Is it hard to find work as a personal trainer?

Finding a personal trainer job that doesn't require experience isn't impossible. Try several different job sites and you'll see a lot of options. The salary may be lower, but these are good opportunities to break into the industry and gain valuable experience for your resume. Not all personal trainers work in gyms.

Another way to advance your personal training career is to accept a job with more responsibilities. Gyms, fitness centers, spas, resorts, senior communities, and community centers need managers and often prefer to hire coaches who have their certification, as they will supervise the other coaches. To get a job as an inexperienced personal trainer, you need fitness knowledge and networking skills. Attending classes at a gym that interests you makes other people who work there know your name and face.

Once you've started making some connections, ask about the internships. Many coaches allow you to follow their class. As you gain experience working alongside a coach, you can earn a PT certification through an organization such as the National Academy of Sports Medicine. Additional qualifications include excellent communication skills, the ability to motivate others, physical strength and endurance, and a positive attitude.

What makes it difficult to become a personal trainer is the initial moment to qualify and build your brand. Personal trainers need to spend a lot of time experimenting in the gym to gain knowledge. They must also put the necessary effort into promoting themselves to be successful. In the fitness landscape, there are many personal trainer jobs available, but many of them will require a series of years of excellent results and continuing education to earn you more money and status within the company.

However, most gyms and health clubs don't hire someone who hasn't earned (or is in the process of earning) a personal trainer certification. That means the personal trainer needs to understand the principles of losing weight and building muscle. While you may have significant knowledge of personal training and a great personality, what employers look for when hiring is whether you can help them make money. While this depends largely on personal goals and needs, getting a personal trainer is generally a good idea.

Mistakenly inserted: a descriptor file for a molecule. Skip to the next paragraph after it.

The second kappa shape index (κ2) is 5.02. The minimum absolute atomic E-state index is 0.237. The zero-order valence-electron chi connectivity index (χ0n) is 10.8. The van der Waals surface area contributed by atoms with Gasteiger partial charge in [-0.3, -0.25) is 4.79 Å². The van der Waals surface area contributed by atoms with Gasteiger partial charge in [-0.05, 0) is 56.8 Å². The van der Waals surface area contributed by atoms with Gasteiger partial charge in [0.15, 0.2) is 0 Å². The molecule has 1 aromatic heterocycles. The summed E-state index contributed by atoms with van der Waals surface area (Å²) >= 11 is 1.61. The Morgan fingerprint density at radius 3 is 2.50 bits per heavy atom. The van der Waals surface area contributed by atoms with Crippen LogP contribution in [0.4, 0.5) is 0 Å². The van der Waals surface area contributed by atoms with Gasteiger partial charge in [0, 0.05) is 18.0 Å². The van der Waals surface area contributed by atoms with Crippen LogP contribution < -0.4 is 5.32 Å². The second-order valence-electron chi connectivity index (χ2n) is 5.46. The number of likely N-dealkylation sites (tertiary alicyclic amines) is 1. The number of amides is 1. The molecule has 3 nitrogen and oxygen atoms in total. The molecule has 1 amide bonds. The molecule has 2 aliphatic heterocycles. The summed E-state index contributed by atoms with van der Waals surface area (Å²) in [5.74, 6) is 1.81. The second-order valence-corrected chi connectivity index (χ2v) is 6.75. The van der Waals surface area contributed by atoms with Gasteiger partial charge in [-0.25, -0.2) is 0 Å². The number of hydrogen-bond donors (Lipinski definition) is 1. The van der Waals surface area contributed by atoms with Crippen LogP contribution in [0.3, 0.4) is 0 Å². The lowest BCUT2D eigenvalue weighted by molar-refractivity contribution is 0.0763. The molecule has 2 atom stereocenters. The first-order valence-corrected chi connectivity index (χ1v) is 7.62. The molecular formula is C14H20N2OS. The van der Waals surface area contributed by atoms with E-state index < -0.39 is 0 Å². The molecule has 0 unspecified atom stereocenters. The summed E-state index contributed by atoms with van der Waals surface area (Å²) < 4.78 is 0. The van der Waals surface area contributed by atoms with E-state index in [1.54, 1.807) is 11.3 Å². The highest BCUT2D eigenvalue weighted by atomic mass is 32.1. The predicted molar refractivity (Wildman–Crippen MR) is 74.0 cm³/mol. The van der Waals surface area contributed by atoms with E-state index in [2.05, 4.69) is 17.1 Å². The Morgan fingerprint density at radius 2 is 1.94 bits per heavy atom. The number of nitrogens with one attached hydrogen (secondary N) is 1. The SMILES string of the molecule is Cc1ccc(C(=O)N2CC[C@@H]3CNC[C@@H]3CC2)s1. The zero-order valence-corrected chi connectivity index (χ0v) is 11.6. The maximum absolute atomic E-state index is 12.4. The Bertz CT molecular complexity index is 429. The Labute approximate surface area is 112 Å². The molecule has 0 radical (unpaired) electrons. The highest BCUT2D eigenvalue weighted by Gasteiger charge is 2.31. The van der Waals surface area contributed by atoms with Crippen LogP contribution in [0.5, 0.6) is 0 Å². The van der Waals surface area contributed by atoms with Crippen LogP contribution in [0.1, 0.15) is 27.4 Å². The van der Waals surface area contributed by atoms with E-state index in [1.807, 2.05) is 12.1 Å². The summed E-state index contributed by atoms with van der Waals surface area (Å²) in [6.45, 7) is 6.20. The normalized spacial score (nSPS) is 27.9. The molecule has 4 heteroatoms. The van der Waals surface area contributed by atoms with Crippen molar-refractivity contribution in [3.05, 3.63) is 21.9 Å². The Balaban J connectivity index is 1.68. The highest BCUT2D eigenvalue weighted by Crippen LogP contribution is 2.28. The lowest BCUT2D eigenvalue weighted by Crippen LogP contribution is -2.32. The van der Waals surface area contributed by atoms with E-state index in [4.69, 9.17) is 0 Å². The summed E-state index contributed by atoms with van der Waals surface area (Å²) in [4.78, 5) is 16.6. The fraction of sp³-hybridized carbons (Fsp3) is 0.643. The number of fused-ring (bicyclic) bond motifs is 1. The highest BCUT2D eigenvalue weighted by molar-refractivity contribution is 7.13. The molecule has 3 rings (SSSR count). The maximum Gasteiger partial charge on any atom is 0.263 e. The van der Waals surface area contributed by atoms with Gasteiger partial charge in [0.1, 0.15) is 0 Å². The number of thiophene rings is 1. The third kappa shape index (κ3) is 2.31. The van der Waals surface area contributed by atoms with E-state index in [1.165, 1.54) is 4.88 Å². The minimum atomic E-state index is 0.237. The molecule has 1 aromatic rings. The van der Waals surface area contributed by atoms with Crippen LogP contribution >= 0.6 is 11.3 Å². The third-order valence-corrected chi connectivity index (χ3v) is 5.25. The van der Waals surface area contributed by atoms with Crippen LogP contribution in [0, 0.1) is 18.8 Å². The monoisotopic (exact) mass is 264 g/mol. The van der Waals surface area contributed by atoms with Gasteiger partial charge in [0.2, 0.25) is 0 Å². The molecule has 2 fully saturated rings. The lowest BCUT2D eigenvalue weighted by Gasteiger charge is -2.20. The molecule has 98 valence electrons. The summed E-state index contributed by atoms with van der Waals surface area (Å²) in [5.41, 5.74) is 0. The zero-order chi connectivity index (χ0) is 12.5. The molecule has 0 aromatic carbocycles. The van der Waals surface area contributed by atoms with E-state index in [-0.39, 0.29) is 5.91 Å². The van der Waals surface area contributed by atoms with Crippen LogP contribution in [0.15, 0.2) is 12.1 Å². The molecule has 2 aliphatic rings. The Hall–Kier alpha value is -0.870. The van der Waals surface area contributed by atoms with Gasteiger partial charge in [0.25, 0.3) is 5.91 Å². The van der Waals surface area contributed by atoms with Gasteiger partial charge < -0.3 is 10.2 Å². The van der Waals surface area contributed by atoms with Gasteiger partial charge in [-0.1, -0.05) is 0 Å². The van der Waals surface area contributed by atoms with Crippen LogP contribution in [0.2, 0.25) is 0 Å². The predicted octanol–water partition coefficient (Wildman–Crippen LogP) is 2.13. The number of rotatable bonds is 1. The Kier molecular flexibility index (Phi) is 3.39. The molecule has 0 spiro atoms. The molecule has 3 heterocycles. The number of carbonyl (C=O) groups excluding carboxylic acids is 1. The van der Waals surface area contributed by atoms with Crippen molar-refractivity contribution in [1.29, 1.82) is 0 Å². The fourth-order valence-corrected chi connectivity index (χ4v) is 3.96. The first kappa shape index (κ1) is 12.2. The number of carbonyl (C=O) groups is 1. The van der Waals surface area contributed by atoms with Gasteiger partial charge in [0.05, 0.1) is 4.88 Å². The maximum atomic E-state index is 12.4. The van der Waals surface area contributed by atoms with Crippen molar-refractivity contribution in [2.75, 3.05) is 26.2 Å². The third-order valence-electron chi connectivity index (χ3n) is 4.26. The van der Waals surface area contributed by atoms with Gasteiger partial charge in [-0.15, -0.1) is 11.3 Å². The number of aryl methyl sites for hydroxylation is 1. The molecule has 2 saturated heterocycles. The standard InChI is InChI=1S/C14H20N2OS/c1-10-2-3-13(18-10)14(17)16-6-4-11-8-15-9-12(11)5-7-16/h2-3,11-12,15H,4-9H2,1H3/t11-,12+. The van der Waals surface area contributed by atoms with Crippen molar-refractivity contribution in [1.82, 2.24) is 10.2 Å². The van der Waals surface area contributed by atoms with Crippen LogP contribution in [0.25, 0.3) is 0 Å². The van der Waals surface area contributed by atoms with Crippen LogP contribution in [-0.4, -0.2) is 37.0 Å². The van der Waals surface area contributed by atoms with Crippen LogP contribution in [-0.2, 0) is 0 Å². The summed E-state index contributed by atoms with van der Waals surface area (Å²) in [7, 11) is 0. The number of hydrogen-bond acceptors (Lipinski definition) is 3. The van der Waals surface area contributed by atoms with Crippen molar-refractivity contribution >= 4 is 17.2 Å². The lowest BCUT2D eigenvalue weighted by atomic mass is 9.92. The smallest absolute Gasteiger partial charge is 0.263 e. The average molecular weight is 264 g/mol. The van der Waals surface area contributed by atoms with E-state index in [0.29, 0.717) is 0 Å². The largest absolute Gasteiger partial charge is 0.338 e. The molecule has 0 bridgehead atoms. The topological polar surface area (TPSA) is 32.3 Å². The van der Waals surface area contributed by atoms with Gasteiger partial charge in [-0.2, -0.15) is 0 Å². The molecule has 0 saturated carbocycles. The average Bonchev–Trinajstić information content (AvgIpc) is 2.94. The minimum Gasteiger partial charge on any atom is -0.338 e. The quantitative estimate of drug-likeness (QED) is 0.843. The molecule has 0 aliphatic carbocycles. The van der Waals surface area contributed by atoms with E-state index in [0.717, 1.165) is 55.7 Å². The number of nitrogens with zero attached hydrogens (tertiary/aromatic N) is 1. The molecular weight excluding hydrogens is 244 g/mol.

This is a really appropriate question because most personal trainers have found that most larger gyms, such as Lifetime Fitness, Equinox, YMCA, and Gold's Gym, almost always require trainer certification (s) to be considered for a personal trainer role. Talk to personal trainers, front desk staff, and managers to learn more about that specific facility, its culture and its staff. Meanwhile, many personal trainers also have previous professional experience in roles such as sales associate or cashier. For more information on how to become a successful certified personal trainer, see the ISSA certification program, which includes tips for starting your own business.

Some facilities only hire part-time coaches or personal trainers who agree to work on a contract basis. For a very large percentage of the clients of most personal trainers, the fitness results they want are to look and feel better. If you're interested in becoming a personal trainer, one of the first things you should consider is how much education you need. Receiving a personal trainer certificate through agencies such as the ISSA, NASM or ACE takes several months to study course materials and pass the exam.


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